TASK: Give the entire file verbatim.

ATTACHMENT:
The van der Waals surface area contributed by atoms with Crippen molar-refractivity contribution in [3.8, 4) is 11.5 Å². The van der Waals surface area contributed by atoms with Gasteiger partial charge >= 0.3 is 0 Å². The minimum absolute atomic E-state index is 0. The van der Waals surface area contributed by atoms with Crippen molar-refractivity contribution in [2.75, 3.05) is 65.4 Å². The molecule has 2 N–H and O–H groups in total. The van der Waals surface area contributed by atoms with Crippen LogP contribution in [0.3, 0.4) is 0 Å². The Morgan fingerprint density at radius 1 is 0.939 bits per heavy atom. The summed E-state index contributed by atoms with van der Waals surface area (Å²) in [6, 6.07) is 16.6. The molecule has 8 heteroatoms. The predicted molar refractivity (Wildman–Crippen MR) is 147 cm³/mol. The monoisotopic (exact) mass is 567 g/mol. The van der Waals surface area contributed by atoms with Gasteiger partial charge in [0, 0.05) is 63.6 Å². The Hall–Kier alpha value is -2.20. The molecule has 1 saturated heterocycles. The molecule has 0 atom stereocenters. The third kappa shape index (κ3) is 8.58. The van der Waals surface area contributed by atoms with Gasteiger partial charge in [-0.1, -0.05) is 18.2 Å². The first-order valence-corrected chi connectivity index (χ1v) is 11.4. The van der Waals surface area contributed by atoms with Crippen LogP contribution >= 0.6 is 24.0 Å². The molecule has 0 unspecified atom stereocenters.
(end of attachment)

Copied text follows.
The van der Waals surface area contributed by atoms with Crippen molar-refractivity contribution in [3.8, 4) is 11.5 Å². The van der Waals surface area contributed by atoms with Gasteiger partial charge >= 0.3 is 0 Å². The minimum absolute atomic E-state index is 0. The van der Waals surface area contributed by atoms with Crippen molar-refractivity contribution in [2.75, 3.05) is 65.4 Å². The molecule has 2 N–H and O–H groups in total. The van der Waals surface area contributed by atoms with Crippen LogP contribution in [0.3, 0.4) is 0 Å². The Morgan fingerprint density at radius 1 is 0.939 bits per heavy atom. The summed E-state index contributed by atoms with van der Waals surface area (Å²) in [6, 6.07) is 16.6. The molecule has 8 heteroatoms. The predicted molar refractivity (Wildman–Crippen MR) is 147 cm³/mol. The monoisotopic (exact) mass is 567 g/mol. The van der Waals surface area contributed by atoms with Gasteiger partial charge in [0, 0.05) is 63.6 Å². The Hall–Kier alpha value is -2.20. The molecule has 1 saturated heterocycles. The molecule has 0 atom stereocenters. The third kappa shape index (κ3) is 8.58. The van der Waals surface area contributed by atoms with Gasteiger partial charge in [-0.1, -0.05) is 18.2 Å². The first-order valence-corrected chi connectivity index (χ1v) is 11.4. The van der Waals surface area contributed by atoms with Crippen LogP contribution >= 0.6 is 24.0 Å². The molecule has 0 unspecified atom stereocenters.